In a recent study, 1178 school children were surveyed and back pain was found to be cumulatively prevalent in more than 50%. Adolescents who participate in sports experience a higher incidence of back problems due to the excessive spinal loading which accompanies most sports. Similar to adults, chiropractors obtain excellent results treating back pain in children and adolescents. Chiropractic care in children and adolescents is safe, effective, and focuses on treating the cause of their discomfort rather than masking symptoms. Many of our most satisfied patients are children and adolescents.
- Troussier B, Davoine P, deGaudemaris R, Fauconnier J, Phelip X. Back pain in school children: a study among 1178 pupils. Scan J Rehabil Med 1994;26:143-146.
Headaches are a common problem in children and adolescents. A study published in the journal Headache reported that the prevalence of headaches in schoolchildren aged 7 was over 50% (for headaches occurring in the preceding 6 months). Chiropractic spinal adjustments have been compared for effectiveness in treating headaches with the commonly prescribed drug, amitriptyline. The results of the study identified chiropractic adjustments as providing long term reductions in headache intensity and frequency, as well as lowering the need to take over-the-counter medications to treat headache symptoms. Additionally, 82% of those taking amitriptyline reported side effects versus only 4% in the chiropractic group.
- Boline PD, Kassak K, Bronfort G, Nelson C, Anderson AV. Spinal manipulation vs. amitriptyline for the treatment of chronic tension-type headaches: a randomized clinical trial. J Manipulative Ther 1995;18:148-154.
Heel pain in a child is commonly caused by a condition known as, "Severs Disease." It's caused by chronic strain at the achilles tendon attachment on the calcaneus. It is generally found in 8-13 year olds and the complaint is pain in the area of the heel. Chiropractic care focuses on correcting any biomechanical problems, utilizing therapeutic stretches and exercises, manipulating any "locked" extremity and spinal joints, and various manual therapies.
Two conditions commonly cause knee pain in children and adolescents, "Osgood-Schlatter Disease" and "Chondromalacia Patella".
In Osgood-Schlatter Disease, the affected age is from 9-15 years and pain, tenderness and swelling is experienced just below the knee. This is actually the patellar (knee cap) tendon pulling away from it's bony attachment on the tibia. Chiropractors can effectively treat this condition through manual therapies including therapeutic quadriceps stretching and exercises. There is also an Osgood-Schlatter support which helps minimize stress on the tendinous insertion.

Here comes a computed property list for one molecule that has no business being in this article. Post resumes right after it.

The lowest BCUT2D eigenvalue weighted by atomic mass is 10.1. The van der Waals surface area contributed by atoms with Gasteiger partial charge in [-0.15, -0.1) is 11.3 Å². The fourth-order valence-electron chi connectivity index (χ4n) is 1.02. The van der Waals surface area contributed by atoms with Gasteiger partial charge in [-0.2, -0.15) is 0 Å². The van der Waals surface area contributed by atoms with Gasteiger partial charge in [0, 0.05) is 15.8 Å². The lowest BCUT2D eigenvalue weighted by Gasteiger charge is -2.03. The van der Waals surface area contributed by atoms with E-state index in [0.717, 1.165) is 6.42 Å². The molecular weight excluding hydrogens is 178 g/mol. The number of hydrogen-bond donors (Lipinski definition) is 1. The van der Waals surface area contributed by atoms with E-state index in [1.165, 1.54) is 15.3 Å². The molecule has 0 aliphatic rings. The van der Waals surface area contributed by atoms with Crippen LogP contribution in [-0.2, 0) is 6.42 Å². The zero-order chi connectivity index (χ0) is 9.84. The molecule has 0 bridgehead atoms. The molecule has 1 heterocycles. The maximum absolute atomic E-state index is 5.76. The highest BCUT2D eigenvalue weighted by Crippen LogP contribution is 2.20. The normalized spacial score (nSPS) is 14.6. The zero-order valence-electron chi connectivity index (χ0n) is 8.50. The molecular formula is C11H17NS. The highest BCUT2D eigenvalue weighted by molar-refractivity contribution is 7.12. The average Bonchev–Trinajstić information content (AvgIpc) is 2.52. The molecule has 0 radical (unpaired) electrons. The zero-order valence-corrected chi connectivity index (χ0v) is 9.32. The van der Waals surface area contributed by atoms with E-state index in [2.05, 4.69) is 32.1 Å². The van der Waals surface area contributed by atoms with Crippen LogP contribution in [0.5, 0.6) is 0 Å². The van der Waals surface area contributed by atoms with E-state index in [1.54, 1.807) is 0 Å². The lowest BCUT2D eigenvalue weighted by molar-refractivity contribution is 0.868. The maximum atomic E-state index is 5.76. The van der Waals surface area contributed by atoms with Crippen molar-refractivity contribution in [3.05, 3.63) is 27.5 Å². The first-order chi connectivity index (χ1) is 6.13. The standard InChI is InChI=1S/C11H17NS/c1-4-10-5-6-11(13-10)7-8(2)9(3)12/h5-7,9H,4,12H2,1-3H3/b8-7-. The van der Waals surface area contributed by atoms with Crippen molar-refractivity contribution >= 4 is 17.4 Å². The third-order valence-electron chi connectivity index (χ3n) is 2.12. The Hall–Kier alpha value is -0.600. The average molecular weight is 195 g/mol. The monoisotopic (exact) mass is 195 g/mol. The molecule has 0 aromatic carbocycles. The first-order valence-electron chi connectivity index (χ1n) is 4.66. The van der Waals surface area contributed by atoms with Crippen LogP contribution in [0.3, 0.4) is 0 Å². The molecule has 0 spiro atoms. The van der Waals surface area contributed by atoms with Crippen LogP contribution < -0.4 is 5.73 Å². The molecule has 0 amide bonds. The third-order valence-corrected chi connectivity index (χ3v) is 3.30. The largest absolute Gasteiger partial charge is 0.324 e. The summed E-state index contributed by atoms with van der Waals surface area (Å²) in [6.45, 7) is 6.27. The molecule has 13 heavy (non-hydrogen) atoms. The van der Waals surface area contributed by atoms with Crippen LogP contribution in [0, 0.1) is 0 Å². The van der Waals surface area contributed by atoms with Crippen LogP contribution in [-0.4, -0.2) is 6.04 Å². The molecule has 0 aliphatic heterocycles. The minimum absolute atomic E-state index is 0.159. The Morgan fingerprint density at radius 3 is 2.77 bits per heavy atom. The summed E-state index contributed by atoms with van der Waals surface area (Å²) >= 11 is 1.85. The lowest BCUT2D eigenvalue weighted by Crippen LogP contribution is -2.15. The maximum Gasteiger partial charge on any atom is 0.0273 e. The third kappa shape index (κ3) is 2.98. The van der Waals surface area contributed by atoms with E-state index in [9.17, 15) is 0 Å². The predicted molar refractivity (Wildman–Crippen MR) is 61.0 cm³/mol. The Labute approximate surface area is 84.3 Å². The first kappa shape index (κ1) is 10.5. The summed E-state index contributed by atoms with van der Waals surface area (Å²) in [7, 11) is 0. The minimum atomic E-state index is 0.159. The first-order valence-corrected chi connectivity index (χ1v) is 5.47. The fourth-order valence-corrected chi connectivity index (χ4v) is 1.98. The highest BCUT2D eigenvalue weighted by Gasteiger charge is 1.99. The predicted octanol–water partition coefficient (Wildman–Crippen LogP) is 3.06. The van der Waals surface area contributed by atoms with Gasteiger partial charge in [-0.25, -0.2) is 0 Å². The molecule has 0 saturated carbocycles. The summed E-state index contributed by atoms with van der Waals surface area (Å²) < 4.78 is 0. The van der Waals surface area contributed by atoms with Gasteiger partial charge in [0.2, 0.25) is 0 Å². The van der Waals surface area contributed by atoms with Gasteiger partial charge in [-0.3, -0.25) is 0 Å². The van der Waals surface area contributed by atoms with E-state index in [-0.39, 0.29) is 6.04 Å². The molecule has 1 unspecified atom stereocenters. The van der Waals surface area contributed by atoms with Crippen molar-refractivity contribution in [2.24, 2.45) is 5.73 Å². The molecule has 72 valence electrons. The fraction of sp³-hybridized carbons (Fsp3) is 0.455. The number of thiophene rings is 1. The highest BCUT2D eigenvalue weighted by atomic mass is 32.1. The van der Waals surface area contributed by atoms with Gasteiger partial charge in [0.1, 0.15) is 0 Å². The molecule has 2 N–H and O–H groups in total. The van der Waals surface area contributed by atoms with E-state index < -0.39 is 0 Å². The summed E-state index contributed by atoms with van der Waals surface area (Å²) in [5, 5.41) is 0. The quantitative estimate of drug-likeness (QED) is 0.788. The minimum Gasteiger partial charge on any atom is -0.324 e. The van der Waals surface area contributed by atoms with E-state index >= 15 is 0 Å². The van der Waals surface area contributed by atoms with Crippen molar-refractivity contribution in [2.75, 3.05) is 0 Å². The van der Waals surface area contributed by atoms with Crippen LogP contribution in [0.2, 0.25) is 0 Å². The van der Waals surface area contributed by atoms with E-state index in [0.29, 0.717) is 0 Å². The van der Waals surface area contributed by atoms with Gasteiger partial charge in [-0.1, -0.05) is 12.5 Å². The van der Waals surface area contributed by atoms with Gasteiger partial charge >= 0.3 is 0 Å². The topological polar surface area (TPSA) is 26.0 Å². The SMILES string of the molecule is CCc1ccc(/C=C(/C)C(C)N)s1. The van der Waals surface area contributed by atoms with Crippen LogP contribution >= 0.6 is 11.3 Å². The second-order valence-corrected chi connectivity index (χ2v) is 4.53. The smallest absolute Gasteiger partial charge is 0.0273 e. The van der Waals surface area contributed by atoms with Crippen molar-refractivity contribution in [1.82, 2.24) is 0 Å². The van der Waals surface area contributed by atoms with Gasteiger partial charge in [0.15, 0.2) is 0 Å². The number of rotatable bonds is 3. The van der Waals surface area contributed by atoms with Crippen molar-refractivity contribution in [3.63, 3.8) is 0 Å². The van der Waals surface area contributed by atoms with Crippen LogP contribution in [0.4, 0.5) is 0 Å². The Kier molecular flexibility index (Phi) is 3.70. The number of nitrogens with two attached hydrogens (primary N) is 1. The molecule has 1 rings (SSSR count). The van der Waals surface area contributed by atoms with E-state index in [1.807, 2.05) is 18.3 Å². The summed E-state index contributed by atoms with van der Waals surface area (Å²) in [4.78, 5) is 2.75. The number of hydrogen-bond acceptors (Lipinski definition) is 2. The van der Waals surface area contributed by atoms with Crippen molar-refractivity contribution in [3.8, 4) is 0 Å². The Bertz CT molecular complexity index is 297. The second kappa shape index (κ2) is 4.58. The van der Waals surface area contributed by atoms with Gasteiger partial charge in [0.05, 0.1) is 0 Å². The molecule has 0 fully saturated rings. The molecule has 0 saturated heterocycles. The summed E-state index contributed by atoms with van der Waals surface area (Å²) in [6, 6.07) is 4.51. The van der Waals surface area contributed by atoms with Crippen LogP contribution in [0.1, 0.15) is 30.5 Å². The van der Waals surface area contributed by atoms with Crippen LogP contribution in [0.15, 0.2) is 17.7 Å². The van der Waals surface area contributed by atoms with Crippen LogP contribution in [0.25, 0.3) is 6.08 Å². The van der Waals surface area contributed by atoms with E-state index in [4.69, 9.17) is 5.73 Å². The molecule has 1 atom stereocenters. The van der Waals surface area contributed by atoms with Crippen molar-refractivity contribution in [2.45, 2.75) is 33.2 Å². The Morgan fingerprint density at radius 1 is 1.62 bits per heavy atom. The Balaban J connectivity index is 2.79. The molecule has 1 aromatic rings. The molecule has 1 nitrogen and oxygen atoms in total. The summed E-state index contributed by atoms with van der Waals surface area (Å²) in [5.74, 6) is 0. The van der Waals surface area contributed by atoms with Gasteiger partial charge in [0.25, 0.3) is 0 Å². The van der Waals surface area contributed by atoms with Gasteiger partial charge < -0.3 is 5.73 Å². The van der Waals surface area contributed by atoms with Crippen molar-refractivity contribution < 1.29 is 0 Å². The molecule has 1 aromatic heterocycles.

Chondromalacia patella is common in adolescent females and young adults. In this condition, the underside of the patella (knee cap) begins to roughen and become painful. There is generally deep knee pain which is made worse by climbing or descending stairs as well as sitting with the knee flexed for extended periods of time. This condition can worsen and it should receive corrective care which focuses on correcting any biomechanical faults and stresses present in the spine, hip, knee and foot.
Select the "Scoliosis" link in the links menu.
Scheuermann's disease is a condition which causes persistent low-grade back pain, accentuated thoracic kyphosis (increase in mid back prominence), and a "rounded shoulder" posture. It is most common in the adolescent male. In this condition, there is injury to the surfaces of the vertebrae resulting in a number of wedge shaped thoracic vertebrae. Regular chiropractic care can help reduce symptoms of pain and discomfort as well as optimize spinal biomechanics and stresses. This is important as this condition predisposes the individual to the development of osteoarthritis later in life.
This term is applied to a spinal vertebrae which has slipped forward relative to other vertebrae. It almost always is located in the lower back (4th or more commonly 5th lumbar vertebrae). While this condition is usually asymptomatic in children, identification of the "spondy" is important so that the child can avoid sports that cause axial loading on the spine (i.e. weight lifting, football, etc.) so that the slippage does not progress during periods of rapid adolescent skeletal growth. This condition can be identified through the use of x-rays which reveal presence and extent of slippage.